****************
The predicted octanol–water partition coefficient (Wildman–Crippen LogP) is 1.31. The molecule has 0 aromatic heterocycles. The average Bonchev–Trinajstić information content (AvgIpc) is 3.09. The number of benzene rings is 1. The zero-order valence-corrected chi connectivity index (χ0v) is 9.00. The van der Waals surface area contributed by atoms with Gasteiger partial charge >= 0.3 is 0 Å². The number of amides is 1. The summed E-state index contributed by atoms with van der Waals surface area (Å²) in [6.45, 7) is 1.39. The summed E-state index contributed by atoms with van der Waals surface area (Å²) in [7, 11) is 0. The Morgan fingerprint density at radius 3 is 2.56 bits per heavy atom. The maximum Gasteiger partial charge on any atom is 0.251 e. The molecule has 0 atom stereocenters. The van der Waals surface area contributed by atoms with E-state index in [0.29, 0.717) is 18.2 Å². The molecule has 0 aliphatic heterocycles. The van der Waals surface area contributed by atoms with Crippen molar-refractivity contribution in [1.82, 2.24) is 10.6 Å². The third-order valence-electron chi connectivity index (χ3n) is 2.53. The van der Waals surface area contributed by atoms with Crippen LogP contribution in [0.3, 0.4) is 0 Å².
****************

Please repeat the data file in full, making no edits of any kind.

The predicted octanol–water partition coefficient (Wildman–Crippen LogP) is 1.31. The molecule has 0 aromatic heterocycles. The average Bonchev–Trinajstić information content (AvgIpc) is 3.09. The number of benzene rings is 1. The zero-order valence-corrected chi connectivity index (χ0v) is 9.00. The van der Waals surface area contributed by atoms with Gasteiger partial charge >= 0.3 is 0 Å². The number of amides is 1. The summed E-state index contributed by atoms with van der Waals surface area (Å²) in [6.45, 7) is 1.39. The summed E-state index contributed by atoms with van der Waals surface area (Å²) in [7, 11) is 0. The Morgan fingerprint density at radius 3 is 2.56 bits per heavy atom. The maximum Gasteiger partial charge on any atom is 0.251 e. The molecule has 0 atom stereocenters. The van der Waals surface area contributed by atoms with E-state index in [0.29, 0.717) is 18.2 Å². The molecule has 0 aliphatic heterocycles. The van der Waals surface area contributed by atoms with Crippen molar-refractivity contribution in [1.82, 2.24) is 10.6 Å². The third-order valence-electron chi connectivity index (χ3n) is 2.53. The van der Waals surface area contributed by atoms with Crippen LogP contribution in [0.3, 0.4) is 0 Å².